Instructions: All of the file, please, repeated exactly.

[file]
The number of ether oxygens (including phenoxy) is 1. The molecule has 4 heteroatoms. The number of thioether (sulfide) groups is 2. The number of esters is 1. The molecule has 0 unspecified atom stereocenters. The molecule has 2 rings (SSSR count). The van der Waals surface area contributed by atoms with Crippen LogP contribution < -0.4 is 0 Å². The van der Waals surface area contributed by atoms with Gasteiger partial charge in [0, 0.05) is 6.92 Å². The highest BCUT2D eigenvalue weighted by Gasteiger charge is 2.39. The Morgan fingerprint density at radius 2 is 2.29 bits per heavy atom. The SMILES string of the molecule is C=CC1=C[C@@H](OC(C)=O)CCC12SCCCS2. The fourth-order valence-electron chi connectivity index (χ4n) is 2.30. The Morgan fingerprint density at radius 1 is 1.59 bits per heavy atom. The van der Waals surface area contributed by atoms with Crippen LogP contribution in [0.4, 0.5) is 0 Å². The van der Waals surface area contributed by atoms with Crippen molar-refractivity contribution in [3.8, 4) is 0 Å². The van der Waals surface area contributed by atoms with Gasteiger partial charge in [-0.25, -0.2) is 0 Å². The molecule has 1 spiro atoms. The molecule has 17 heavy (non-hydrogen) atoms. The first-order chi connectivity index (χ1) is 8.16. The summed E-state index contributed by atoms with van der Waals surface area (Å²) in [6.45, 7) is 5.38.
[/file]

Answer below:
The number of ether oxygens (including phenoxy) is 1. The molecule has 4 heteroatoms. The number of thioether (sulfide) groups is 2. The number of esters is 1. The molecule has 0 unspecified atom stereocenters. The molecule has 2 rings (SSSR count). The van der Waals surface area contributed by atoms with Crippen LogP contribution < -0.4 is 0 Å². The van der Waals surface area contributed by atoms with Gasteiger partial charge in [0, 0.05) is 6.92 Å². The highest BCUT2D eigenvalue weighted by Gasteiger charge is 2.39. The Morgan fingerprint density at radius 2 is 2.29 bits per heavy atom. The SMILES string of the molecule is C=CC1=C[C@@H](OC(C)=O)CCC12SCCCS2. The fourth-order valence-electron chi connectivity index (χ4n) is 2.30. The Morgan fingerprint density at radius 1 is 1.59 bits per heavy atom. The van der Waals surface area contributed by atoms with Crippen LogP contribution in [0.4, 0.5) is 0 Å². The van der Waals surface area contributed by atoms with Crippen molar-refractivity contribution in [3.8, 4) is 0 Å². The van der Waals surface area contributed by atoms with Gasteiger partial charge in [-0.25, -0.2) is 0 Å². The molecule has 1 spiro atoms. The molecule has 17 heavy (non-hydrogen) atoms. The first-order chi connectivity index (χ1) is 8.16. The summed E-state index contributed by atoms with van der Waals surface area (Å²) in [6.45, 7) is 5.38.